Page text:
Disabled persons’ License Plate
If you are a disabled person, you can acquire a special license plate at Consejo Nacional de Rehabilitación y Educación Especial. This is located in La Valencia, Heredia, Costa Rica. 200 metros norte del cruce de Jardines de Recuerdo. If you have trouble reading Spanish, use this Chrome extension of Google Translate to instantly translate the whole website.
Disabled drivers with a special license plate are also allowed to request driving on restriction day.
Disabled persons’ parking
There is disabled parking at every grocery store, strip mall, and shopping mall. I can’t find any formal information about a disabled or handicapped placard or parking permit to put in your windshield anywhere. I’ve found some online comments from transit police, saying that if it’s clear that you’re handicapped, you should not have to worry. In case you have a heart or lung disease, get a written doctor’s statement.
But, you will find disabled persons’ parking used by non-disabled everywhere in Costa Rica. There is no control of non-disabled using handicapped parking.
Disabled persons’ parking can also be used by seniors. You DO often see non-disabled using the handicapped parking spot because they’re too lazy to walk.
If you have a disability, you’re usually better off in a rural location than in a city. Most cities in Costa Rica are not very wheelchair accessible, for a good reason.
During the rainy season, it rains a lot, and rain needs big gutters. You can hide a car in some of those gutters. Some sidewalks do have ramps, but you might not always be lucky. Getting from one sidewalk to the other is usually quite impossible, especially in a wheelchair. That’s because the municipalities and property owners don’t build ramps over those gutters. Or there are no sidewalks at all.
Also, quite often, people block handicap ramps for lack of understanding of the need for the ramp.
There are quite some busses in San Jose that have a ramp installed on the bus. But most don’t function or bus drivers do not cooperate. Very few taxis have a wheelchair ramp installed. If you are dependent on public transport, and you need wheelchair accessibility, Costa Rica might not be the right retirement destination for you.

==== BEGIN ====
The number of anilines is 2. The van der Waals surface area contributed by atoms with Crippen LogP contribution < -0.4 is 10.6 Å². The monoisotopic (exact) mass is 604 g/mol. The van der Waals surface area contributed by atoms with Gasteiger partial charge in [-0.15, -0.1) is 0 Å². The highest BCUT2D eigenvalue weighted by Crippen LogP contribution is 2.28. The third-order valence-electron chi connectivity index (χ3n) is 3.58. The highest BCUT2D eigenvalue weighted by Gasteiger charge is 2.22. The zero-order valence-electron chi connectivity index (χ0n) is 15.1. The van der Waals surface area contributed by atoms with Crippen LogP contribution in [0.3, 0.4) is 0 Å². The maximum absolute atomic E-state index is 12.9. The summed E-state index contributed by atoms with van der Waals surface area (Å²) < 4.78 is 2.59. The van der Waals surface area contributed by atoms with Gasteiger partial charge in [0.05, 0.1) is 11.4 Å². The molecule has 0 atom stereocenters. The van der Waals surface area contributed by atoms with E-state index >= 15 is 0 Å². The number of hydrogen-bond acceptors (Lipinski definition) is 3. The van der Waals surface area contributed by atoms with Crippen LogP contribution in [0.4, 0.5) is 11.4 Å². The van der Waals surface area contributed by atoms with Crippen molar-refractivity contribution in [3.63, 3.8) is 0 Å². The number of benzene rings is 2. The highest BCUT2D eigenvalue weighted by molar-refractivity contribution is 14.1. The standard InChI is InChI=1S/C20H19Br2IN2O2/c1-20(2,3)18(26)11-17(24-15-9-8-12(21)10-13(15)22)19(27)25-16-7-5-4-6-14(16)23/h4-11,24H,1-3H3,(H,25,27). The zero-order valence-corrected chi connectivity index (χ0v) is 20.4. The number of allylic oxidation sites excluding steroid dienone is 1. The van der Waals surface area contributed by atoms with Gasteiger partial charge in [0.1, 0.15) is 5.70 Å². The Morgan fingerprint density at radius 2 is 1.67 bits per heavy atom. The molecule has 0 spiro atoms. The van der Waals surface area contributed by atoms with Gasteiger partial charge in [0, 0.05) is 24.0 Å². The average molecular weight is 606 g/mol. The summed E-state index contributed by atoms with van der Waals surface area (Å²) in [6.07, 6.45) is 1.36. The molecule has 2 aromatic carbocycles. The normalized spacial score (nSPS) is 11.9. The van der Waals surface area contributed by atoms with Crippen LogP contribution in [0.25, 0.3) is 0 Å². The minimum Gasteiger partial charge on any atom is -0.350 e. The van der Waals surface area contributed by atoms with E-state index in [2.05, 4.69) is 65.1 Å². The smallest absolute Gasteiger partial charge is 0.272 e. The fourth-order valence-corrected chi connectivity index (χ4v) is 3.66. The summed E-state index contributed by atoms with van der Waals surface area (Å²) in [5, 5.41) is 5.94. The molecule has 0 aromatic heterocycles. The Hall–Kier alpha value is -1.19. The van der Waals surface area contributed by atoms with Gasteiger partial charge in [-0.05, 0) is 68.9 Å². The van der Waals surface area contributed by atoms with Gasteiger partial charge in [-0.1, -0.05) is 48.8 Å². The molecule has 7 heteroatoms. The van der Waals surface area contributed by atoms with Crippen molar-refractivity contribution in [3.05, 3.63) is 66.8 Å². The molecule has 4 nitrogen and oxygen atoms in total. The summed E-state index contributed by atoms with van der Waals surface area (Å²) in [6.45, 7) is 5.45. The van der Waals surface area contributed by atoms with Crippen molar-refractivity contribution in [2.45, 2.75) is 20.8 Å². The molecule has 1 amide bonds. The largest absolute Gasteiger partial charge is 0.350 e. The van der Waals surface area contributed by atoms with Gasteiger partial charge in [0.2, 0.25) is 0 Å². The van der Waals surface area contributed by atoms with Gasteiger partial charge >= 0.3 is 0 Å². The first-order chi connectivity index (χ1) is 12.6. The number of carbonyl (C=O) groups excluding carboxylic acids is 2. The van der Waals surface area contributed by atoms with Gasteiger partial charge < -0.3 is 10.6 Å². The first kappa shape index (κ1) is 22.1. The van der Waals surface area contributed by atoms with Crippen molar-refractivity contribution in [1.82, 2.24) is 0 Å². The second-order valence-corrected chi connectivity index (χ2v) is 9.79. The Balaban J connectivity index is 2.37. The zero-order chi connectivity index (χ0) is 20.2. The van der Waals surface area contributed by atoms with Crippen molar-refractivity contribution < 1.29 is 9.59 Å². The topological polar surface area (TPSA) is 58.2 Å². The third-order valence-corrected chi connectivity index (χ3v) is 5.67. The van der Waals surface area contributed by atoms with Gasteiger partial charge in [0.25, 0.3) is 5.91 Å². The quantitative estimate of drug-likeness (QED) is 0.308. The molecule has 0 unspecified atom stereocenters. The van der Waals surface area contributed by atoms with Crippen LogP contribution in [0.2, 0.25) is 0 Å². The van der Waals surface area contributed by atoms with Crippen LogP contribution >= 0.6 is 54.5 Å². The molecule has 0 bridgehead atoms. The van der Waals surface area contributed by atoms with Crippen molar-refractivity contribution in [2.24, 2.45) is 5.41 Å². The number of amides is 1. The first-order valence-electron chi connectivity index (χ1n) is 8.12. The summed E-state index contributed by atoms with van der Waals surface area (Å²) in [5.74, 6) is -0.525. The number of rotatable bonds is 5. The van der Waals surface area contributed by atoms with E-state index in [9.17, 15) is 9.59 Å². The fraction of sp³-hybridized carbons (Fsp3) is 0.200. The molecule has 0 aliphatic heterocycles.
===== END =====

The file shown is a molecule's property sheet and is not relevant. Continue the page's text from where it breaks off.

If you are able to drive your own car or have a driver, you will need to take a few hurdles here and there.
The blind & visually impaired
Being blind or have a visual disability person in Costa Rica must not be an easy feat. Walking the streets with all those large gutters and crossing a street when you’re blind must be difficult. Often, those gutters are obstructed with garbage and full of water.
You will find that most pedestrian traffic lights have the beep-beep for blind pedestrians. Sidewalks though, are mostly very uneven and difficult to walk on even for those who are not visually impaired.
There are many cities though, that do have nice, wide sidewalks and ramps. Do your homework before you make the decision of moving.
Most elevators in buildings have braille on their control buttons.
Money in Costa Rica doesn’t have braille in its bills. But every denomination was designed in a different size. M.A. Erick Hidalgo Valverde then designed a simple-to-use device so the visually impaired knows which bill they’re dealing with.
Maybe you are not sure if your disability, dietary problem, or other special requirements will allow you to move successfully to Costa Rica? I have tried to cover some medical problems you might have without getting too specific.
Our agents will do all they can to connect you with the right medical specialists and get your questions answered.
When you purchase your new home through a GoDutch agent, we can also help you find the right contractor to adjust your home in Costa Rica to your disability or dietary problems, contact us now.
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I DO want to remind our readers that we appreciate any referrals you can send us. Also, please remember the GoDutch Realty agents when you talk about your home in Costa Rica, we appreciate it.